Don't let this be you: Provider agrees to a $150,000 HIPAA settlement in potential security breach matter


Have you conducted a HIPAA security risk assessment? If so, do you review the results of that assessment and determine whether it needs to be updated periodically? Failure to conduct initial and periodic HIPAA security risk assessments is one of the biggest reasons covered entities are assessed fines and penalties by The Department of Health and Human Services (HHS).

It was recently announced that Anchorage Community Mental Health Services (ACMHS) has agreed to pay $150,000 to the HHS Office of Civil Rights (OCR) in settlement of potential violations of the Health Insurance Portability and Accountability Act of 1996 (HIPAA). The potential breach occurred when unsecured electronic protected health information (ePHI) affecting 2,743 individuals was compromised by malware that had infected ACMHS’s information technology resources.

Although ACMHS had adopted sample Security Rule policies and procedures in 2005, it had not been following the procedures and as a result failed to identify and address basic risks, such as not regularly updating their information technology resources with available patches and running outdated, unsupported software. In OCR’s press release, OCR Director Jocelyn Samuels warned providers that successful HIPAA compliance requires a regular risk assessment that “includes reviewing systems for unpatched vulnerabilities and unsupported software that can leave patient information susceptible to malware and other risks.”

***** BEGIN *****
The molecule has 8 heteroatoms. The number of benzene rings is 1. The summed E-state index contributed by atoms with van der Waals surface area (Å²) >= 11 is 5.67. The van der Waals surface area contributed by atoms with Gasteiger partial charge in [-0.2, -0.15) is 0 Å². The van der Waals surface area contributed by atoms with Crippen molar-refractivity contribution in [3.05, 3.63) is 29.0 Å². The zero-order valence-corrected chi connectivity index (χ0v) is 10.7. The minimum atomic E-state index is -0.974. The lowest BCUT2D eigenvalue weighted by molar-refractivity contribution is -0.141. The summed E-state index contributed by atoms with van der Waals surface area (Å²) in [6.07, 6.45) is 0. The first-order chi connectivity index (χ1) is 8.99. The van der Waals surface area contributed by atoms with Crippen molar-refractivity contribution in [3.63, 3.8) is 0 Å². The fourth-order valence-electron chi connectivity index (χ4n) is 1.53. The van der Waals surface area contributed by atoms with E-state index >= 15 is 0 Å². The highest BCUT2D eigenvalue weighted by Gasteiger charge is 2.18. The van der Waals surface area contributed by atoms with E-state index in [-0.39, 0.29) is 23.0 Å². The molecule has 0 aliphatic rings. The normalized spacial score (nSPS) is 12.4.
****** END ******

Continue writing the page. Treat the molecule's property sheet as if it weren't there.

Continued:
In addition to the monetary settlement, ACMHS has also agreed to adopt a corrective action plan to address deficiencies in its compliance program, which includes conducting a risk assessment, adopting revised policies and procedures and workforce training.

Rapidly changing technology is creating new challenges to assuring that ePHI security. By conducting a regular risk assessment, ACMHS may have been able to identify the risks and to avoid the penalty in this case. In order to be in full compliance with the Security Rule, it is essential that health care providers monitor compliance and audit their security program, including conducting periodic security risk assessments and updating their policies and procedures to address new technology and organizational changes.

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